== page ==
SWFL flood insurance going up for new policyholders starting Friday
Flood insurance for new policyholders in Southwest Florida is due for an increase starting Friday. FEMA is set to release its new method of assessing your property to calculate how much you will pay to cover your home or business from a flood.
80% percent of Floridians will see an increase in their flood insurance, and 91% of Lee County residents. 9% will pay at least $20 more a month, while 3% will save an extra $2 dollars per month.
The increase is for new policyholders, so homeowners who decide they want flood insurance through FEMA’s National Flood Insurance Program will see the Risk Rating 2.0 rates. Or, if they are building a new house and they have to have flood insurance, they’ll see the Risk Rating 2.0 quote.
The increase for existing policyholders doesn’t go up until April 1, 2022. FEMA gave them six months due to concern about drastic increases. Even then, their policy has to renew before they see the new rate. If you have flood insurance and your policy doesn’t renew until July 2022, for instance, it won’t increase (or decrease) until July 2022.
For around 50 years, the National Flood Insurance Program has subsidized flood insurance by calculating premiums based on flood zone maps, not individual homes, so some homeowners have been paying far less than their fair share, while others have been paying much more. Risk Rating 2.0 is meant to correct that by assessing a building’s actuarial flood risk.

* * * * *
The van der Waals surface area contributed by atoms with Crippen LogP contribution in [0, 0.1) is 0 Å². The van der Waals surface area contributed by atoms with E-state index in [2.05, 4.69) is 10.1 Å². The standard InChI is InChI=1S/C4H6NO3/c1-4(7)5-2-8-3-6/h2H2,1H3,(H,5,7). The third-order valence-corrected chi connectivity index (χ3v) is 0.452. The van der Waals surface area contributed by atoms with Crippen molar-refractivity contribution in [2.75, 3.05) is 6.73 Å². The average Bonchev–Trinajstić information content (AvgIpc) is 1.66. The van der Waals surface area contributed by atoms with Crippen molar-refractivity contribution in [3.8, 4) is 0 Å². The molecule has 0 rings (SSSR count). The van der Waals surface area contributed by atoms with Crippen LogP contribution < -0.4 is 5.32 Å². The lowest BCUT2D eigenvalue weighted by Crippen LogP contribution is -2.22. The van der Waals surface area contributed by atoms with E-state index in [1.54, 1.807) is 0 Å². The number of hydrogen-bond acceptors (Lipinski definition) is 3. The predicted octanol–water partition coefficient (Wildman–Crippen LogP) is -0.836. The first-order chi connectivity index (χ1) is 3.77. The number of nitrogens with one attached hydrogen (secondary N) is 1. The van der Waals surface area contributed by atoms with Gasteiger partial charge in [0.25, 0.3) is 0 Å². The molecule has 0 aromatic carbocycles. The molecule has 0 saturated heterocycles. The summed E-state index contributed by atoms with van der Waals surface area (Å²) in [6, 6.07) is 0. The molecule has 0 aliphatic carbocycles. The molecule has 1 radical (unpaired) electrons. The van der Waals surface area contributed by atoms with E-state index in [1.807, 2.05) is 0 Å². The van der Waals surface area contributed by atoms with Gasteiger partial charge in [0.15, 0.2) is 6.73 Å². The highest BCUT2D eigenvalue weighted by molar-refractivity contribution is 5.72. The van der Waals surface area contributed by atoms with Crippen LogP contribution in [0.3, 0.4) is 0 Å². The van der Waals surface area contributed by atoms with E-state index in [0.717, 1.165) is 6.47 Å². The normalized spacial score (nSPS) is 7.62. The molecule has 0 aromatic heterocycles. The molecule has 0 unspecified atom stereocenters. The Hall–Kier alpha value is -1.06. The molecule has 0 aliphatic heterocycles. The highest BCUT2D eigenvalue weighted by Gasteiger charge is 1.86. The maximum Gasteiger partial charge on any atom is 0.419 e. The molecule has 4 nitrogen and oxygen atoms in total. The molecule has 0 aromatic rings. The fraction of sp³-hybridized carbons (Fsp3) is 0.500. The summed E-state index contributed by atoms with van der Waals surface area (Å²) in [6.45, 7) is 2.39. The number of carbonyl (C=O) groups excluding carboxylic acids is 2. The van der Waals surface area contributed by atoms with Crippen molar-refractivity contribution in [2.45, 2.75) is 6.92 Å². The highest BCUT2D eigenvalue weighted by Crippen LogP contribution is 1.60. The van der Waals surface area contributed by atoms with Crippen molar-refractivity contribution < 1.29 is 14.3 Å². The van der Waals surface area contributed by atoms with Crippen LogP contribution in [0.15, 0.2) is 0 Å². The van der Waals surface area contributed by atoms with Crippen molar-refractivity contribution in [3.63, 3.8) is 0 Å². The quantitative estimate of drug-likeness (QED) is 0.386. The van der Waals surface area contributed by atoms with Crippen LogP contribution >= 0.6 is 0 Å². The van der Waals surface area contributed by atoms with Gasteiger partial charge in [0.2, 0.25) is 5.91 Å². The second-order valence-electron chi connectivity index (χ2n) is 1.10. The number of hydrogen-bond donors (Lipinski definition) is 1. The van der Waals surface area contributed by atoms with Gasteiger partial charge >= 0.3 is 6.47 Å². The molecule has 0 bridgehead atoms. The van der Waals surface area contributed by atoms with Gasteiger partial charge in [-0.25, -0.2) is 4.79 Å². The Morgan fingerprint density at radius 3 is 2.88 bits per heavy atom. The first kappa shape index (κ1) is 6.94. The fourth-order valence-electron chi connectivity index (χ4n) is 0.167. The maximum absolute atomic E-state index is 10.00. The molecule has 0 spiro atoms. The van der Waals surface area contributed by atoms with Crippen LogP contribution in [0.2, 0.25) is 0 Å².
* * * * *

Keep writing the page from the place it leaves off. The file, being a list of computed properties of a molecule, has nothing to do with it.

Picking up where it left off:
“This is the largest change to the National Flood Insurance Program in its 50-year history,” said Chris Heidrick, principal of Heidrick Company Insurance of Sanibel. “It totally changes the way homes are rated. And it really changed things from a very rudimentary rating structure that was created in the 1970s to one that does a much more accurate job of assessing flood risk. For each individual structure. It is a much more sophisticated structure.”
According to FEMA, as well as many Southwest Florida residents, the area is at a high flood risk year-round.
“Overall, it is the right thing for the National Flood Insurance Program to put that program on a path of sustainability; the National Flood Insurance Program is about $20 billion in debt, and about $16 billion has already been forgiven,” Heidrich said. “This is a program that operated fine up until about 2005. And when Hurricane Katrina hit, the flaws in the way that this program was structured were exposed.”
If you are planning on selling your house or buying a new one, whatever the flood insurance policy is on the property already can be transferred directly to the next buyer of the house. This means you could see two houses right next to each other, one with flood insurance and one without, and the house that already has it will have a policy that could be almost 80% cheaper than the house right next door.
It’s going to be a gradual, year-by-year increase, because federal law won’t allow a rate increase of more than 18% per year.